In the family in which I grew up, meat was eaten every day; actually, more than once a day. So, consuming meat seemed very natural to me and, as a child, I never questioned whether it was something I wanted to do or not. Actually, I was convinced that I needed to eat meat to remain healthy.
Over time, things happened that brought up questions in my mind about eating meat.
One time, when riding in a bus on a high school ski trip, heading from L.A. to the Mammoth Mountain, one of my friends told me about a cow he'd raised. He had cared for the cow from infancy and loved it as his pet. It was a sweet story with a bitter end. When the cow was fully grown, his family sold the cow to be slaughtered. Shocked, I asked "How could you do that to your pet?" This story left an impression in my mind.
Some years later, there were a couple of episodes with chickens in Greece that affected me. I'd been raised in the city, and, in my mind, there was a disconnect between a living, breathing chicken and the packaged substance, labeled "chicken," in the supermarket. On one level, I knew they were the same, but some trick of thought kept them separated for me. All this changed when I traveled to Greece after graduating from law school and saw dead chickens hanging in the butcher's window.
Then, one day on that same trip, while staying on the Greek island of Paros, I watched a man chase down a chicken and chop off the poor animal's head with an axe. I guessed he wanted chicken for dinner. No longer could my mind trick me into thinking the chicken wrapped in plastic in the supermarket was not an animal that had been killed.
Another time, when back in the USA, I visited an organic farm and was introduced to a calf. It was so beautiful, with such loving eyes. It occurred to me that this darling animal, when killed and slaughtered, was sold as veal. After that, veal lost all attraction for me as a food.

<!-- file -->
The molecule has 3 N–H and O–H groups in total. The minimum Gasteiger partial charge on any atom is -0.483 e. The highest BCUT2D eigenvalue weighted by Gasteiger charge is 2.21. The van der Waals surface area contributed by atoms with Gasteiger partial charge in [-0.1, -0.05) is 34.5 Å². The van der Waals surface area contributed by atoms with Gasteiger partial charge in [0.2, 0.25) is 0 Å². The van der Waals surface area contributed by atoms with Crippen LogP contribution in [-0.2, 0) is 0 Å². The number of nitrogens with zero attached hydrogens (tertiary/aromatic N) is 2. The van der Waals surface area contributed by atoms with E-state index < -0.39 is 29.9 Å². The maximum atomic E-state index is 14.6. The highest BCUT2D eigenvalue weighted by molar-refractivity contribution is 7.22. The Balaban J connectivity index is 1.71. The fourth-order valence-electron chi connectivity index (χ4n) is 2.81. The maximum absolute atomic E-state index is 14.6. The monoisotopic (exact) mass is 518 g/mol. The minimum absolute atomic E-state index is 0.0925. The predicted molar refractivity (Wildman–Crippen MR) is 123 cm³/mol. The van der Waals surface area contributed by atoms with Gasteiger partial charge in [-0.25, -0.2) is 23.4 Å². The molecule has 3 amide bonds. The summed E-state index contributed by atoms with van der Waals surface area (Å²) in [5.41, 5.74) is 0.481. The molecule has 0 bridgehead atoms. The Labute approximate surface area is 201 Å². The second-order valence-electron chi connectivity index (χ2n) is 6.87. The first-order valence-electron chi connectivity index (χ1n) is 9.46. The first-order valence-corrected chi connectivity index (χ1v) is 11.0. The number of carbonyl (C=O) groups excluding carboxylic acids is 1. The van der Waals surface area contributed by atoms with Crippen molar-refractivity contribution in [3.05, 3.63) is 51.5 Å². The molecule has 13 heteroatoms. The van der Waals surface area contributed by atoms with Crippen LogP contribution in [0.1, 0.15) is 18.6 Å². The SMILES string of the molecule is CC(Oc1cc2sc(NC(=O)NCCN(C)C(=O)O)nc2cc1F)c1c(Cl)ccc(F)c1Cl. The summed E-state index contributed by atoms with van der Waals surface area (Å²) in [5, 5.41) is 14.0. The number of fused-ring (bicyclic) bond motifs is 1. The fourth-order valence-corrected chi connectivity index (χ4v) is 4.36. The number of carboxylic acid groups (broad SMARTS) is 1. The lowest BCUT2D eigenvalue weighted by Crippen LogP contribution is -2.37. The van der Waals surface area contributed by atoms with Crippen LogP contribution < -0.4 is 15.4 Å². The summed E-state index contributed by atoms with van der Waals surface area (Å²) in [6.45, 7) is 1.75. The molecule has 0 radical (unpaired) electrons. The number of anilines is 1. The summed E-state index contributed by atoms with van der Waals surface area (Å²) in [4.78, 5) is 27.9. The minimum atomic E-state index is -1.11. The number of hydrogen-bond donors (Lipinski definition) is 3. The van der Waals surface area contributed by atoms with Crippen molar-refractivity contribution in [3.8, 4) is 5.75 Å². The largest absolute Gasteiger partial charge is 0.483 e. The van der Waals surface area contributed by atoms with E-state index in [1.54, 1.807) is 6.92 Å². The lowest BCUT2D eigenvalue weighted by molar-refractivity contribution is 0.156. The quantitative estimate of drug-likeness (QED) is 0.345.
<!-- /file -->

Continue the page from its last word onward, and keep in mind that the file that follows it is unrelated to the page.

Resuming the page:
Yet, I still believed that I had to eat meat to maintain health, and kept doing so.
Some years later, I noticed that I felt heavy and sluggish after eating red meat, and chose to stop eating red meat. My diet then continued to include poultry and fish because of the very tenacious belief that eating meat was essential to health.
The final move to vegetarianism began a year or two later on my first visit to India. The stay there was two months long and was the first time ever I'd been entirely on a vegetarian diet. The food was delicious and left me feeling well. But, upon returning to the USA, my old meat-eating thoughts re-asserted themselves, and for a little while I was in conflict over whether to return to a carnivorous diet or stay vegetarian.
Some months later, in July, 1987, I spent three weeks with my meditation teacher, Dr. Ushurbush Arya (who later took vows to become Swami Veda Bharati), at the Meditation Center in Minneapolis. One day, while walking along the Mississippi river with a couple of Indian friends who were were also students of Dr. Arya, we discussed the matter of whether to eat meat or stay on the vegetarian diet. One of them said "Stay on the vegetarian diet; you won't regret it."
Why his simple statement so affected me was not clear. Perhaps it was the cumulative effect of countless experiences, like those previously recounted involving cows, chickens, and the calf. Whatever the cause, I chose to stay on a vegetarian diet.
It's been nearly 26 years since deciding to be vegetarian, and as time has passed I've grown more and more happy with the choice. What has kept me going and strengthened my resolve is knowing that vegetarianism is a beautiful way to practice ahimsa (non-violence) in daily life. No longer do I feel conflicted when seeing cows, pigs, sheep, chickens and other "food" animals. No longer is there a disconnect between my diet and my heart.
A few days ago, when reviewing my reasons for choosing to stay with a vegetarian diet, I watched a video of Dr. Melanie Joy giving a talk titled, Carnism: The Psychology of Eating Meat. Her powerful talk sums up all the reasons I practice vegetarianism. If you'd like to watch the video, it's included on this page.